By Eric Glazer, Esq.  

Published September 24, 2018


No matter who you’re voting for in November, there is no doubt that the eyes of the nation are on Florida’s races for The Senate and for Governor.  We are definitely the talk of the country.  Some of you might be eager put up your lawn signs or even signs in your window.  But before you do………. by choosing to move into a condo or an HOA, know that you do so at your own risk.


There’s no doubt that the First and 14th Amendments protect your freedom of speech, meaning that the federal and state government cannot prevent your freedom to endorse the candidate of your choice by having a sign.  The problem is, your condominium association and HOA are not considered “the state” or “the federal government.”  On the contrary, they are private actors that you voluntarily entered into a contract with when you bought your home.  If that contract, meaning your declaration, contains clauses that prevent signs, those restrictions are enforceable under a contract law theory.  This is simply what you agreed to.


I have not seen a case in Florida that is on point.  However, courts in Kansas and Pennsylvania have ruled that community associations may restrict the placement of political signs in private communities.


However, the problem that an association may have is if the governing documents prevent any signage, yet the association turns a blind eye toward owners putting up signs indicating they have installed a security system, or the name of the contractor working on their home, or even “For Sale” signs or signs that say “Merry Christmas.”  These are signs too, and if the association is going to allow these type of signs despite a “No Signs” provision in the governing documents, the association would be hard pressed to prevent political signs.


For example, in Prisco v. Forest Villas Condominium 847 So.2d 1012 (4th DCA, 2003) the association documents indicated that pets are not allowed except for fish or birds.  Prisco was sued for having a dog.  Her defense was that the association was selectively enforcing the documents against her, because they were allowing other owners to have cats.  The trial court said cats and dogs are different and thus entered judgment against Prisco.  On appeal, the appeals court said the fact that cats are different from dogs makes no difference. What does matter is that neither a cat nor a dog is a fish or a bird, so both should be prohibited. Restrictive covenants should be narrowly construed, but should not be construed in a manner that would defeat the plain and obvious purpose and intent of the restriction. See generally Brower v. Hubbard, 643 So.2d 28, 29 (Fla. 4th DCA 1994). In this case, the clear purpose of the restriction is to prohibit all types of pets except fish and birds. The trial court's interpretation defeats that plain and obvious purpose. Thus, with regard to this issue, Prisco has shown that the Board is selectively enforcing the restriction and the summary judgment in favor of Forest Villas must be reversed.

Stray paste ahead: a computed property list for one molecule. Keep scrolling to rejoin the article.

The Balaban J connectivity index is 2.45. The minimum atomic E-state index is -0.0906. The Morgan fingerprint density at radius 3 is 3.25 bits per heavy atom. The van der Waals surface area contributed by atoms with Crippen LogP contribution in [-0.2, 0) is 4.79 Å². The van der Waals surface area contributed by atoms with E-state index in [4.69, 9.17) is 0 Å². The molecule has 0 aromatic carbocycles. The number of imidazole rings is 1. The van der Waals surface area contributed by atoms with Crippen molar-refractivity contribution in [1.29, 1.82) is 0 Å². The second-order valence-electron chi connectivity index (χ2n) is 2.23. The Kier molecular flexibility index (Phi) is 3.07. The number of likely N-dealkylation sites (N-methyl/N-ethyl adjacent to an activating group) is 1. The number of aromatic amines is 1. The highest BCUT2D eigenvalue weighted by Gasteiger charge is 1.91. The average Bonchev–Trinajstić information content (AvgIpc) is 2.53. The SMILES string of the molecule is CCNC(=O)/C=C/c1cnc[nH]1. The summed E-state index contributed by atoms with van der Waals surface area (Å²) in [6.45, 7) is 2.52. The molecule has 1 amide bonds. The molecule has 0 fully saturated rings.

So, as long as a political sign is a “sign” a unit owner will be allowed to say the association is selectively enforcing the documents against me if they attempt to force me to remove my political sign, if the association is simultaneously allowing any other type of signs including the ones we mentioned.  Either way, GET OUT AND VOTE!

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About HOA & Condo Blog

Eric Glazer Eric Glazer graduated from the University of Miami School of Law in 1992 after receiving a B.A. from NYU. He has practiced community association law for more than 2

decades and is the owner of Glazer and Associates, P.A. a seven attorney law firm with offices in Fort Lauderdale and Orlando and satellite offices in Naples, Fort Myers and Tampa.


Since 2009, Eric has been the host of Condo Craze and HOAs, a weekly one hour radio show that airs at noon each Sunday on 850 WFTL.




He is the first attorney in the State of Florida that designed a course that certifies condominium residents as eligible to serve on a condominium Board of Directors and has now certified more than 10,000 Floridians all across the state. He is certified as a Circuit Court Mediator by The Florida Supreme Court and has mediated dozens of disputes between associations and unit owners. Eric also devotes significant time to advancing legislation in the best interest of Florida community association members.

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